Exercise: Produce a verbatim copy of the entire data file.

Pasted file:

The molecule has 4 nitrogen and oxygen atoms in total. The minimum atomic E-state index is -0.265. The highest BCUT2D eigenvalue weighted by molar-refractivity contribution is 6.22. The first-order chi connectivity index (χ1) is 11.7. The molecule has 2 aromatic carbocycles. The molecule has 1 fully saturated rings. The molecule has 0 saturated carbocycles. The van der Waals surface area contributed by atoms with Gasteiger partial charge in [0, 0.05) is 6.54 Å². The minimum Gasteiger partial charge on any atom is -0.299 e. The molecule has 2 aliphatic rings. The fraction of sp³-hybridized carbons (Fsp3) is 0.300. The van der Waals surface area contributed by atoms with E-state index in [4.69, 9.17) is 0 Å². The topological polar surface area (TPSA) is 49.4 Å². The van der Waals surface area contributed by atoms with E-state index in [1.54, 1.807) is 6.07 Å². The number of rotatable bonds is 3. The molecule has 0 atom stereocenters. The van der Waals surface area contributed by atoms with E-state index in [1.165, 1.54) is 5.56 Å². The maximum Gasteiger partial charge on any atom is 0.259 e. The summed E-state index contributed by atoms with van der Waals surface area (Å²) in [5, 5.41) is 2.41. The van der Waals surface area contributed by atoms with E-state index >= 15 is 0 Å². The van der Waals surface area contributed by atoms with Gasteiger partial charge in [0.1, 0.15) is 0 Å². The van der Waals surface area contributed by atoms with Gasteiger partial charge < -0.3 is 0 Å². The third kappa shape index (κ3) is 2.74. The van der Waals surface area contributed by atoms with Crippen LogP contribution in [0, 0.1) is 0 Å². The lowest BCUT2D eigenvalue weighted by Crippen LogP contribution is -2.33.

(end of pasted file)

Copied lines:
The molecule has 4 nitrogen and oxygen atoms in total. The minimum atomic E-state index is -0.265. The highest BCUT2D eigenvalue weighted by molar-refractivity contribution is 6.22. The first-order chi connectivity index (χ1) is 11.7. The molecule has 2 aromatic carbocycles. The molecule has 1 fully saturated rings. The molecule has 0 saturated carbocycles. The van der Waals surface area contributed by atoms with Gasteiger partial charge in [0, 0.05) is 6.54 Å². The minimum Gasteiger partial charge on any atom is -0.299 e. The molecule has 2 aliphatic rings. The fraction of sp³-hybridized carbons (Fsp3) is 0.300. The van der Waals surface area contributed by atoms with E-state index in [4.69, 9.17) is 0 Å². The topological polar surface area (TPSA) is 49.4 Å². The van der Waals surface area contributed by atoms with E-state index in [1.54, 1.807) is 6.07 Å². The number of rotatable bonds is 3. The molecule has 0 atom stereocenters. The van der Waals surface area contributed by atoms with E-state index in [1.165, 1.54) is 5.56 Å². The maximum Gasteiger partial charge on any atom is 0.259 e. The summed E-state index contributed by atoms with van der Waals surface area (Å²) in [5, 5.41) is 2.41. The van der Waals surface area contributed by atoms with E-state index >= 15 is 0 Å². The van der Waals surface area contributed by atoms with Gasteiger partial charge in [0.1, 0.15) is 0 Å². The van der Waals surface area contributed by atoms with Gasteiger partial charge < -0.3 is 0 Å². The third kappa shape index (κ3) is 2.74. The van der Waals surface area contributed by atoms with Crippen LogP contribution in [0, 0.1) is 0 Å². The lowest BCUT2D eigenvalue weighted by Crippen LogP contribution is -2.33.